“I’m tryin’ my best, Tuffy, but things are tight up here on the set. I just wanted to call and let you know I’m not gonna quit on you and the troops, okay?”
He phoned several more times each day trying his best to “not let the troops down”. This became a tremendous concern for him. Here was a famous movie actor with over 70 films under his belt, working on a movie set, and he’s concerned he might let the morale of the troops down at Lackland AFB. I mean, every actor feels just like this, right?
On the morning of the last day of the convention, Mr. Ermey phoned me at 6:00am. The TI convention had a large party scheduled for that evening that would be very informal.
“Tuffy, I’m sorry I haven’t been able to make it down there. But listen, I get off the set around seven tonight. If there’s anything still goin’ on with the troops, I can take a quick shower and drive down to meet you.”
Completely unbelievable! This man does not understand the words, “I don’t have time.” My wife and I knew he would be exhausted so I said to him, “No Gunny, Sandra and I will drive up there and pick you up.”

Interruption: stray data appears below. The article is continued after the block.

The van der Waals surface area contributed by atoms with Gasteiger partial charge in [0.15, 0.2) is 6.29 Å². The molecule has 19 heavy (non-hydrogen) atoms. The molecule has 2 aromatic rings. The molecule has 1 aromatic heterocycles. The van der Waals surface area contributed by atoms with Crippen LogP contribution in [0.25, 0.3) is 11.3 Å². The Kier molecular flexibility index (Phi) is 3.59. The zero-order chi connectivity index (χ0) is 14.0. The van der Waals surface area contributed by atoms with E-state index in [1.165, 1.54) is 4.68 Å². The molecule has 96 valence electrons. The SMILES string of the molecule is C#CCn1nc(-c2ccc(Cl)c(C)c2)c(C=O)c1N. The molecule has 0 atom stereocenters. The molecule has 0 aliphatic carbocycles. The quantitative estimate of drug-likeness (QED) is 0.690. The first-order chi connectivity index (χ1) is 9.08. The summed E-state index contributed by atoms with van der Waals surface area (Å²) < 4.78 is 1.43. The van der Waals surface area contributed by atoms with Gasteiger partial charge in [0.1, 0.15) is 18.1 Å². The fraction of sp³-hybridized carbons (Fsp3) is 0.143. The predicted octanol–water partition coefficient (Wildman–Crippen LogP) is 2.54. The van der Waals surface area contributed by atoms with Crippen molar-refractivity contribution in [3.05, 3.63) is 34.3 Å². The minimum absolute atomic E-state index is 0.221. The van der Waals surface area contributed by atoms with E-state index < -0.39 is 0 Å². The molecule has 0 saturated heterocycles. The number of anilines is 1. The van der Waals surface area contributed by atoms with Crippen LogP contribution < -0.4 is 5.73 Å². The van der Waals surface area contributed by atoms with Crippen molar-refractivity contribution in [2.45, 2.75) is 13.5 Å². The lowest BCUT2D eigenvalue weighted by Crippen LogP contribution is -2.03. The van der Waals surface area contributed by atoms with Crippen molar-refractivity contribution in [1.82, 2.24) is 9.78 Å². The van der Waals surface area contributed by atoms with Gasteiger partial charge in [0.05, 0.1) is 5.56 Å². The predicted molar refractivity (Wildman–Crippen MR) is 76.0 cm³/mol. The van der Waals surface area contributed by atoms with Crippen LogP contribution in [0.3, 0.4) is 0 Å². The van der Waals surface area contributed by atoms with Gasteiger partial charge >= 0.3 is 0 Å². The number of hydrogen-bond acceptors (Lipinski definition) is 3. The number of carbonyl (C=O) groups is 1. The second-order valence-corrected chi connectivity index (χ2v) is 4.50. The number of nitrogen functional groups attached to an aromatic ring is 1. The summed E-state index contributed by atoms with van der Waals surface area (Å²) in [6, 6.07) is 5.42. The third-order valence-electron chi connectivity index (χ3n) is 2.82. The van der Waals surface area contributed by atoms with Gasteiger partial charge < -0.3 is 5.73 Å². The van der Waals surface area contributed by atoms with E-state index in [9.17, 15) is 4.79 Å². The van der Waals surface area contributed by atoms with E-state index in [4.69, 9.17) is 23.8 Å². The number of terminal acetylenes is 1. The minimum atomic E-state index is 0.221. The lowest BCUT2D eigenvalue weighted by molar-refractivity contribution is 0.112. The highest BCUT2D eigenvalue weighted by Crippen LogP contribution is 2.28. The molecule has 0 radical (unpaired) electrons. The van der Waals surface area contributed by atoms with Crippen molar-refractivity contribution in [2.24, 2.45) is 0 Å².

So, it was off to Taylor, Texas to pick up the great Gunny Ermey. We discovered that he had been working from six in the morning until past nine or ten at night for the better part of three weeks. The night before, Mr. Ermey returned from the set at 8:00pm and had to be driven to a sound studio in Austin to do a “Voice Over” for some film footage he previously shot for the History Channel. He returned to the motel at 4:00am in the morning, slept until 6:00am, and was off to work on the set again. The man was thoroughly exhausted.
We drove back to San Antonio and headed for the T.I. party. We arrived at 10:15pm and the Gunny could not wait to meet the T.I.s. When we walked into that room and all those T.I.s and there spouses saw the Gunny, the place went into an uproar. He told them how very proud he was to be there and thanked them all for the great work they were doing. He then met each and every one of them, shook their hands, spoke with them, and signed everything from pictures to trophies to cigarette packs. One T.I. called his brother on his cell phone and handed it to Gunny. Gunny spoke to the individual over the cell phone as if he was Gunny’s long lost friend.